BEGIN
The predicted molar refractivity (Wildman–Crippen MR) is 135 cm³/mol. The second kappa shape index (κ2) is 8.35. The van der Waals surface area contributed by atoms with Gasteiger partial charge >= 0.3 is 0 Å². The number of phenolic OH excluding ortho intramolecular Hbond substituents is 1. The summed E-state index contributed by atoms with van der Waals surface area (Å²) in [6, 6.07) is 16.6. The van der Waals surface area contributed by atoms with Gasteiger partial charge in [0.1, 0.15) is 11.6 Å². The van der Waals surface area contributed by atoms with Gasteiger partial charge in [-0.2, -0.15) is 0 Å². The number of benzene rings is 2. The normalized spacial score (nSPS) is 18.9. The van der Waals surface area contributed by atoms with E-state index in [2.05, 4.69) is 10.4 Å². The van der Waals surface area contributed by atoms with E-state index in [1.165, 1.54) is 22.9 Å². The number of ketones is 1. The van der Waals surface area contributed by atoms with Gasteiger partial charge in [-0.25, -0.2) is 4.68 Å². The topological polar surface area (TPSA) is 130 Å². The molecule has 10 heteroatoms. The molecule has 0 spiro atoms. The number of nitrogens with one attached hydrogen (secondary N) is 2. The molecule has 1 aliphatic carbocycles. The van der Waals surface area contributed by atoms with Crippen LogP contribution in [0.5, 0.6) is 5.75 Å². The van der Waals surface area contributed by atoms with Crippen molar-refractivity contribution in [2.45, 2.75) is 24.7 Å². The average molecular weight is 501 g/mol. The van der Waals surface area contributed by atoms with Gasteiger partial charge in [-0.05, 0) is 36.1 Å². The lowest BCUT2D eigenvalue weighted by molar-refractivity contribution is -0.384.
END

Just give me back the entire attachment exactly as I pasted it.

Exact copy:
The predicted molar refractivity (Wildman–Crippen MR) is 135 cm³/mol. The second kappa shape index (κ2) is 8.35. The van der Waals surface area contributed by atoms with Gasteiger partial charge >= 0.3 is 0 Å². The number of phenolic OH excluding ortho intramolecular Hbond substituents is 1. The summed E-state index contributed by atoms with van der Waals surface area (Å²) in [6, 6.07) is 16.6. The van der Waals surface area contributed by atoms with Gasteiger partial charge in [0.1, 0.15) is 11.6 Å². The van der Waals surface area contributed by atoms with Gasteiger partial charge in [-0.2, -0.15) is 0 Å². The number of benzene rings is 2. The normalized spacial score (nSPS) is 18.9. The van der Waals surface area contributed by atoms with E-state index in [2.05, 4.69) is 10.4 Å². The van der Waals surface area contributed by atoms with E-state index in [1.165, 1.54) is 22.9 Å². The number of ketones is 1. The van der Waals surface area contributed by atoms with Gasteiger partial charge in [-0.25, -0.2) is 4.68 Å². The topological polar surface area (TPSA) is 130 Å². The molecule has 10 heteroatoms. The molecule has 0 spiro atoms. The number of nitrogens with one attached hydrogen (secondary N) is 2. The molecule has 1 aliphatic carbocycles. The van der Waals surface area contributed by atoms with Crippen LogP contribution in [0.5, 0.6) is 5.75 Å². The van der Waals surface area contributed by atoms with Crippen molar-refractivity contribution in [2.45, 2.75) is 24.7 Å². The average molecular weight is 501 g/mol. The van der Waals surface area contributed by atoms with Gasteiger partial charge in [-0.05, 0) is 36.1 Å². The lowest BCUT2D eigenvalue weighted by molar-refractivity contribution is -0.384.